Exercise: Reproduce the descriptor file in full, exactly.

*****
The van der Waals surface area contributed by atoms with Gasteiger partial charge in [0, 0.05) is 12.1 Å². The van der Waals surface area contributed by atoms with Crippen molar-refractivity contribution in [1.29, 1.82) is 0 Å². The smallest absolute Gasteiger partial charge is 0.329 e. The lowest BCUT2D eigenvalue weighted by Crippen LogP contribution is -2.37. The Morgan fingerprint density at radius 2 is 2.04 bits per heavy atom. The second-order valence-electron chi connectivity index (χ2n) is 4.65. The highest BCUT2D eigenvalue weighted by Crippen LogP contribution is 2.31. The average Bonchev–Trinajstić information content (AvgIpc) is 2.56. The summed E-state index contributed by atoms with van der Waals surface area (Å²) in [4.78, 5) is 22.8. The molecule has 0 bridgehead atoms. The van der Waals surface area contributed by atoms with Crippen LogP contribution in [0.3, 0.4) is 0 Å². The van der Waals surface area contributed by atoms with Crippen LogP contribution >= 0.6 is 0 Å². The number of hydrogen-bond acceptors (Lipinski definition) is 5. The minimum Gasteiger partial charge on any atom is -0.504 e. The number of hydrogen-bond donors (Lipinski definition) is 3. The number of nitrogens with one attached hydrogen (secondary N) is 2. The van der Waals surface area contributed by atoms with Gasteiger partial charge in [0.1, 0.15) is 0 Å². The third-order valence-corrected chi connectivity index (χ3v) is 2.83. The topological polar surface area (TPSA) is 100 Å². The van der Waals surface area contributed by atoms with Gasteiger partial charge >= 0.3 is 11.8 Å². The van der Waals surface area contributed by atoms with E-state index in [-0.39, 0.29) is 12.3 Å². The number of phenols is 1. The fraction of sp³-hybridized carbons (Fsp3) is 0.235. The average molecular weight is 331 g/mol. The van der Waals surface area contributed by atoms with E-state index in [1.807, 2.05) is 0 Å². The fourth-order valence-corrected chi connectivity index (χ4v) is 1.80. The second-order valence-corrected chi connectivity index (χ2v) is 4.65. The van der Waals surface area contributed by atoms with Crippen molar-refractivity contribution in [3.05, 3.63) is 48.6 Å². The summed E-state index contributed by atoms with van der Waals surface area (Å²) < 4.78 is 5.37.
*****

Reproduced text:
The van der Waals surface area contributed by atoms with Gasteiger partial charge in [0, 0.05) is 12.1 Å². The van der Waals surface area contributed by atoms with Crippen molar-refractivity contribution in [1.29, 1.82) is 0 Å². The smallest absolute Gasteiger partial charge is 0.329 e. The lowest BCUT2D eigenvalue weighted by Crippen LogP contribution is -2.37. The Morgan fingerprint density at radius 2 is 2.04 bits per heavy atom. The second-order valence-electron chi connectivity index (χ2n) is 4.65. The highest BCUT2D eigenvalue weighted by Crippen LogP contribution is 2.31. The average Bonchev–Trinajstić information content (AvgIpc) is 2.56. The summed E-state index contributed by atoms with van der Waals surface area (Å²) in [4.78, 5) is 22.8. The molecule has 0 bridgehead atoms. The van der Waals surface area contributed by atoms with Crippen LogP contribution in [0.3, 0.4) is 0 Å². The van der Waals surface area contributed by atoms with Crippen LogP contribution >= 0.6 is 0 Å². The number of hydrogen-bond acceptors (Lipinski definition) is 5. The minimum Gasteiger partial charge on any atom is -0.504 e. The number of hydrogen-bond donors (Lipinski definition) is 3. The number of nitrogens with one attached hydrogen (secondary N) is 2. The van der Waals surface area contributed by atoms with Gasteiger partial charge in [0.1, 0.15) is 0 Å². The third-order valence-corrected chi connectivity index (χ3v) is 2.83. The topological polar surface area (TPSA) is 100 Å². The van der Waals surface area contributed by atoms with Gasteiger partial charge >= 0.3 is 11.8 Å². The van der Waals surface area contributed by atoms with E-state index in [-0.39, 0.29) is 12.3 Å². The number of phenols is 1. The fraction of sp³-hybridized carbons (Fsp3) is 0.235. The average molecular weight is 331 g/mol. The van der Waals surface area contributed by atoms with E-state index in [1.807, 2.05) is 0 Å². The fourth-order valence-corrected chi connectivity index (χ4v) is 1.80. The second-order valence-corrected chi connectivity index (χ2v) is 4.65. The van der Waals surface area contributed by atoms with Crippen molar-refractivity contribution in [3.05, 3.63) is 48.6 Å². The summed E-state index contributed by atoms with van der Waals surface area (Å²) < 4.78 is 5.37.